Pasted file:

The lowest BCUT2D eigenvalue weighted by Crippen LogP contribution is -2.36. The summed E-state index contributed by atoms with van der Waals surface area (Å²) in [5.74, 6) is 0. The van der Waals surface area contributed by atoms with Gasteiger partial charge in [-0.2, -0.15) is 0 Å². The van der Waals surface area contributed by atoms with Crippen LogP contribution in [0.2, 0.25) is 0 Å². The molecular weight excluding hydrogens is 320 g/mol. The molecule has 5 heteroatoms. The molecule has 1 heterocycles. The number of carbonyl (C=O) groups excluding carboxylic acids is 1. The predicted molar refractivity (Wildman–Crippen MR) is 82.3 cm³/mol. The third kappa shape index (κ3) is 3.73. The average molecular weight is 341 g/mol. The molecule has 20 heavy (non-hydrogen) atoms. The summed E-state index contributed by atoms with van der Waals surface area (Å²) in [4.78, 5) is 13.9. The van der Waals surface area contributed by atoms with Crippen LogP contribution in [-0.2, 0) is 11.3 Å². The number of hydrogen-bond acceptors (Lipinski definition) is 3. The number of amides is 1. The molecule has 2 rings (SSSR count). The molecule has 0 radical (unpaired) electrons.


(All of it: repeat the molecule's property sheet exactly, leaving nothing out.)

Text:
The lowest BCUT2D eigenvalue weighted by Crippen LogP contribution is -2.36. The summed E-state index contributed by atoms with van der Waals surface area (Å²) in [5.74, 6) is 0. The van der Waals surface area contributed by atoms with Gasteiger partial charge in [-0.2, -0.15) is 0 Å². The van der Waals surface area contributed by atoms with Crippen LogP contribution in [0.2, 0.25) is 0 Å². The molecular weight excluding hydrogens is 320 g/mol. The molecule has 5 heteroatoms. The molecule has 1 heterocycles. The number of carbonyl (C=O) groups excluding carboxylic acids is 1. The predicted molar refractivity (Wildman–Crippen MR) is 82.3 cm³/mol. The third kappa shape index (κ3) is 3.73. The average molecular weight is 341 g/mol. The molecule has 20 heavy (non-hydrogen) atoms. The summed E-state index contributed by atoms with van der Waals surface area (Å²) in [4.78, 5) is 13.9. The van der Waals surface area contributed by atoms with Crippen LogP contribution in [-0.2, 0) is 11.3 Å². The number of hydrogen-bond acceptors (Lipinski definition) is 3. The number of amides is 1. The molecule has 2 rings (SSSR count). The molecule has 0 radical (unpaired) electrons.